Located on the western coast of the Caspian Sea, Baku is the capital and the most populous city of Azerbaijan. It is also the nation’s largest seaport. The metropolis is a fascinating blend of the old and the new. The mystifying Maiden Tower in the walled Old City (Icheri Sheher) punctuates Baku’s skyline along with the three contemporary Flame Towers, each of which is covered with a gigantic LED light display. Situated on a valuable supply of oil below its surface that has been extracted since at least the 10th century, modern-day Baku is of immense economic and political importance as the site of a pipeline that transports oil to the West through Turkey. From the ancient oil fields to the fully developed refineries and pipelines, the oil industry is only one example of the journey through time that will captivate you in Baku.
Baku is the cultural centre of Azerbaijan. A wealth of theatre and opera, cinema, museums, concert halls, universities and libraries testify that the arts and education are highly valued in Baku. Azeris have a deep love of music and dance, evidenced in their folk music and their Western musical traditions, as well as in their appreciation for the classical. The ancient art of the ashugs, who accompany their original songs to stringed instruments, is alive and well and still greatly enjoyed in modern Baku.
The people of Azerbaijan have mixed ethnic origins. Their relatively recent history of ethnic segregation, conflict and combat under Soviet rule, fostered the fierce sense of nationalism in the liberated Azeri people.
People and Traditions
Hospitality is a defining characteristic of the Azeri people—visitors are shown the greatest respect. Azeris enjoy greeting guests, and they may extend an invitation to share a meal in their home. If you are invited to join a family for tea in Baku, listen intently while they share, and delight in this opportunity to learn all you can about them.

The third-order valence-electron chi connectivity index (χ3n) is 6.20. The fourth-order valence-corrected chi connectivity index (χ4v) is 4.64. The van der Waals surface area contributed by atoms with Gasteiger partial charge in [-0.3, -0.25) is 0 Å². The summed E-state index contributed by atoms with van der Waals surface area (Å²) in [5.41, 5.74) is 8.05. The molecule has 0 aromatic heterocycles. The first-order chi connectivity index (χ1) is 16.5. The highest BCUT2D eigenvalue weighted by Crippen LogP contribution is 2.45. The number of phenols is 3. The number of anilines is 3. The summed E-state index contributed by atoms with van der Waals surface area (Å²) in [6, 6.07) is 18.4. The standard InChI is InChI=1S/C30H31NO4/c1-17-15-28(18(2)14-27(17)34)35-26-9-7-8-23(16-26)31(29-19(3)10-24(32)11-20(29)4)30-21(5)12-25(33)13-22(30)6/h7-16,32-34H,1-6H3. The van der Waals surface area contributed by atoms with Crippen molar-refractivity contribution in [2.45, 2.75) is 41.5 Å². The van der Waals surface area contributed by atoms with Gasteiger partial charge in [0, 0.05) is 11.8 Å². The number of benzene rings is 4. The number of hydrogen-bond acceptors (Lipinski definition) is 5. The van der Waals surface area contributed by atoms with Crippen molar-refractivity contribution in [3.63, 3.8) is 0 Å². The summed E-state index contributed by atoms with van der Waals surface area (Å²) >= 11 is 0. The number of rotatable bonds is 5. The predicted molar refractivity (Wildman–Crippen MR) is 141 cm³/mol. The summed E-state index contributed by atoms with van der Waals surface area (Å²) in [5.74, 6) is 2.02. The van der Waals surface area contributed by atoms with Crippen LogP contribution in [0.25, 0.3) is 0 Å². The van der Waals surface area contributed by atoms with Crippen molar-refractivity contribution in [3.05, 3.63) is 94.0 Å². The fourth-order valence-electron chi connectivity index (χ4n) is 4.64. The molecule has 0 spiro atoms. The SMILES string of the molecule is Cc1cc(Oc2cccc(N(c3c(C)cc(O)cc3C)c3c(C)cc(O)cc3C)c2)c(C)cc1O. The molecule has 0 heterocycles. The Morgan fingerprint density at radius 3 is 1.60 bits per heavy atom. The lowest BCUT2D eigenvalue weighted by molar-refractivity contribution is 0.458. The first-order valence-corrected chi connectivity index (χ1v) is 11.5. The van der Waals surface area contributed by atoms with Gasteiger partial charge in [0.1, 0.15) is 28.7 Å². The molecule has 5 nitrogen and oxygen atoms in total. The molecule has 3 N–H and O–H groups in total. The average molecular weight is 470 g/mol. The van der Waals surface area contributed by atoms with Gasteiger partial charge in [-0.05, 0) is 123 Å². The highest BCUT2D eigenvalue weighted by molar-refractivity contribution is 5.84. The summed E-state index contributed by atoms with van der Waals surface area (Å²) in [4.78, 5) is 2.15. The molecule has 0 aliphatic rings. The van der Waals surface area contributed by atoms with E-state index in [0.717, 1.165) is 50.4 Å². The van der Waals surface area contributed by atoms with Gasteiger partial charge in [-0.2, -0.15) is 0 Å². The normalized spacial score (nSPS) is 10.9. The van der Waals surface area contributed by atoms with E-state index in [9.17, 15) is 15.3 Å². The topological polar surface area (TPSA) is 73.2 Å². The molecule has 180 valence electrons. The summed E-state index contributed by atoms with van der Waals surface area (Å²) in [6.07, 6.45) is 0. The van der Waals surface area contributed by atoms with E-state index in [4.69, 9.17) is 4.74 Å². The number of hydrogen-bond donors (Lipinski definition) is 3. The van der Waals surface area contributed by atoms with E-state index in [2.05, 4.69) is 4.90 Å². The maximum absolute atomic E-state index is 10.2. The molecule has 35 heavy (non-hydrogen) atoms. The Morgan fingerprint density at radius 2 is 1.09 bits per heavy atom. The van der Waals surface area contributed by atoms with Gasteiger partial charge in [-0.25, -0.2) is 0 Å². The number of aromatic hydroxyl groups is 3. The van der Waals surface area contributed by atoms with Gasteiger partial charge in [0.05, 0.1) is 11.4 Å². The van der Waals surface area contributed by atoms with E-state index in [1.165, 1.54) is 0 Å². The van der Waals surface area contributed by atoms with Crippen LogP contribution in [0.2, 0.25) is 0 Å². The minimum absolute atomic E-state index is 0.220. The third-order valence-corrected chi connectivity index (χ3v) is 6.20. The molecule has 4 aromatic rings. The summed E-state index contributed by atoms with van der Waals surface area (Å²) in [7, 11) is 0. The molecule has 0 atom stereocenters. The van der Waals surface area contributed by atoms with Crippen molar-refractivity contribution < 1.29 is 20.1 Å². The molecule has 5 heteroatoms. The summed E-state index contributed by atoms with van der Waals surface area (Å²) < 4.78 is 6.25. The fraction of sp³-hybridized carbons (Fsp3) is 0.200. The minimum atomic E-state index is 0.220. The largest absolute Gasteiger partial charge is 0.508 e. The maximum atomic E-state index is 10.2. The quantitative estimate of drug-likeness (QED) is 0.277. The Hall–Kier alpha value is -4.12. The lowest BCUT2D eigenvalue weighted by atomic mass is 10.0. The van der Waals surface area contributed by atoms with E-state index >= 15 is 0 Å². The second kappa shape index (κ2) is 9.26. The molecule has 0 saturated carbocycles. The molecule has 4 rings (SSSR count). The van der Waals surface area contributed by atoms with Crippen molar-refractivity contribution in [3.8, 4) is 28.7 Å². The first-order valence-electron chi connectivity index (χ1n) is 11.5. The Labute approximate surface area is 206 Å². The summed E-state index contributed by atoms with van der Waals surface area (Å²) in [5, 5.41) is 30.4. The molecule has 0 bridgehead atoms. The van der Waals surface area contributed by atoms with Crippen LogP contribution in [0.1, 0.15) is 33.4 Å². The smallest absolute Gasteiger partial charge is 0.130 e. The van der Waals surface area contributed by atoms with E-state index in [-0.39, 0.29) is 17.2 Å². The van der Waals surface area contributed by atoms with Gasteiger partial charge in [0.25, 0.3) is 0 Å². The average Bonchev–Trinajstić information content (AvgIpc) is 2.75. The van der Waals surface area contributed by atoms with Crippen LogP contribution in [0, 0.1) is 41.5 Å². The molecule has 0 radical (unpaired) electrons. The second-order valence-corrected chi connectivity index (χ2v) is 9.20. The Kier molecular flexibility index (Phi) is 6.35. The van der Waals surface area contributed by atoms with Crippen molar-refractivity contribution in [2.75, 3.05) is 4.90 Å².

Azeri women are most revered for their roles as mothers, and the family is of prime importance here. Azeris are very proud of their trade of carpet-weaving as well as their exports of internationally renowned caviar from Baku’s local sturgeon roe. Over 90% of the Azeri population is Muslim; Christians comprise the next largest religious segment. Religious holidays such as Kurban Bayra and public holidays like Novruz (lasting almost a whole month in March) constitute an important element of the lifestyle. Beyond the feasts and festivals, traditional contests of gulesh (wrestling matches incorporating also music and dance) are very popular throughout the land.
The best time to travel to Baku is May through August, when the weather is dry and mild. July and August are the warmest months with average highs of 30°C and lows of 22°C. January is the coolest month with average highs of 6°C and lows of 2°C. November is the rainiest month. July is the driest.
Baku’s picturesque Primorskiy Bulvar, a 3.2-km boulevard along the shore of the Caspian Sea, is a popular destination for both natives and visitors. From here you can wander into the quaint alleyways lined with trees and fountains, then rest as you dine at one of many restaurants and cafes along the paths. The boulevard is also convenient to Nagorniy Park, where you can enjoy a magnificent view of the city.
Baku is very proud of its traditional art of carpet-weaving, which accounts for a significant segment of commerce. Visit the Azerbaijan Carpet Museum to see a wide array of intricate carpets from the area.
Within an hour of Baku are many historical landmarks that demonstrate the ways of life of this area over the centuries. Among these: Qala open-air museum; Ateshgah and Yanar Dag natural gas fires; Gobustan Reserve artefacts of the primitive people of the region; and the Absheron Towers.
After investigating the sights in and around Baku, return to the city, where eateries and nightclubs abound.
Spend a day in the Old City, where most of the landmarks are located. A principal attraction is the Shirvanshahs’ Palace of the local dynasty (6th-16th centuries). In the eastern part of the Old City complex visit the monumental Murad’s Gate. Maiden Tower is one of the oldest structures; many legends relate to this former temple and fortress. Juma Mosque is also within the Old City walls. Outside the Old City, in the district of Bibiheybat, is the Bibi-Heybat Mosque. It, too, is fascinating for its legends and history.
End your adventures by returning to the centre of Baku, and visit Fountains Square, a bustling dining and shopping district, where you can reminisce about antiquity as you enjoy the modern shops and restaurants.